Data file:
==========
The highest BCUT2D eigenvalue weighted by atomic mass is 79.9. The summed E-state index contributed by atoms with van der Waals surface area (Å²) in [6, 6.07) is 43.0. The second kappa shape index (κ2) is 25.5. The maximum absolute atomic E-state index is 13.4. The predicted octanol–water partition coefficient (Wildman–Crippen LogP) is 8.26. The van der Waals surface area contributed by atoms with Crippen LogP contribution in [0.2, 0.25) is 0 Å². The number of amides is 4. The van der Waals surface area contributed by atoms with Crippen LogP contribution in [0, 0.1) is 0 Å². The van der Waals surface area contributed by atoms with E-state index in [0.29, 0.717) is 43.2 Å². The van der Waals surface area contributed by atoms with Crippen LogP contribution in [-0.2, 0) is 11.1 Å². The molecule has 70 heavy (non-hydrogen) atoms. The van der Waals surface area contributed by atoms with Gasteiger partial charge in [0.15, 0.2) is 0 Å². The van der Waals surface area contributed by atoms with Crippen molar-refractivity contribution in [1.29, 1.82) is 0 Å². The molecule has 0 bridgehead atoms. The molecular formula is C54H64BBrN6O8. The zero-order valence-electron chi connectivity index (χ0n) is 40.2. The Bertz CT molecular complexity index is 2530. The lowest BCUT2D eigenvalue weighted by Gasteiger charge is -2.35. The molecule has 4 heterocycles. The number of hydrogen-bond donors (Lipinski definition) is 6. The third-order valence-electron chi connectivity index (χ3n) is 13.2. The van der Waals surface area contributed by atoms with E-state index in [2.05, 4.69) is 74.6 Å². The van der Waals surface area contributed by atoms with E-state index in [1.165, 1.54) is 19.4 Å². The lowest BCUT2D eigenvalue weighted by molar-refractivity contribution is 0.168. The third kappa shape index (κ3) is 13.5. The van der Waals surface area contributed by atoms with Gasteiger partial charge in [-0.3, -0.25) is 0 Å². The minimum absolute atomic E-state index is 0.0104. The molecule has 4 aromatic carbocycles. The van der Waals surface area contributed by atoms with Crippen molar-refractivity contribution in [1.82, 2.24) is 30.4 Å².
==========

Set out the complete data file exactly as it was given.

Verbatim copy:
The highest BCUT2D eigenvalue weighted by atomic mass is 79.9. The summed E-state index contributed by atoms with van der Waals surface area (Å²) in [6, 6.07) is 43.0. The second kappa shape index (κ2) is 25.5. The maximum absolute atomic E-state index is 13.4. The predicted octanol–water partition coefficient (Wildman–Crippen LogP) is 8.26. The van der Waals surface area contributed by atoms with Crippen LogP contribution in [0.2, 0.25) is 0 Å². The number of amides is 4. The van der Waals surface area contributed by atoms with Crippen LogP contribution in [0, 0.1) is 0 Å². The van der Waals surface area contributed by atoms with E-state index in [0.29, 0.717) is 43.2 Å². The van der Waals surface area contributed by atoms with Crippen LogP contribution in [-0.2, 0) is 11.1 Å². The molecule has 70 heavy (non-hydrogen) atoms. The van der Waals surface area contributed by atoms with Gasteiger partial charge in [0.15, 0.2) is 0 Å². The van der Waals surface area contributed by atoms with Crippen molar-refractivity contribution in [1.29, 1.82) is 0 Å². The molecule has 0 bridgehead atoms. The molecular formula is C54H64BBrN6O8. The zero-order valence-electron chi connectivity index (χ0n) is 40.2. The Bertz CT molecular complexity index is 2530. The lowest BCUT2D eigenvalue weighted by Gasteiger charge is -2.35. The molecule has 4 heterocycles. The number of hydrogen-bond donors (Lipinski definition) is 6. The third-order valence-electron chi connectivity index (χ3n) is 13.2. The van der Waals surface area contributed by atoms with E-state index in [2.05, 4.69) is 74.6 Å². The van der Waals surface area contributed by atoms with E-state index in [1.165, 1.54) is 19.4 Å². The lowest BCUT2D eigenvalue weighted by molar-refractivity contribution is 0.168. The third kappa shape index (κ3) is 13.5. The van der Waals surface area contributed by atoms with Gasteiger partial charge in [-0.3, -0.25) is 0 Å². The minimum absolute atomic E-state index is 0.0104. The molecule has 4 aromatic carbocycles. The van der Waals surface area contributed by atoms with Crippen molar-refractivity contribution in [1.82, 2.24) is 30.4 Å².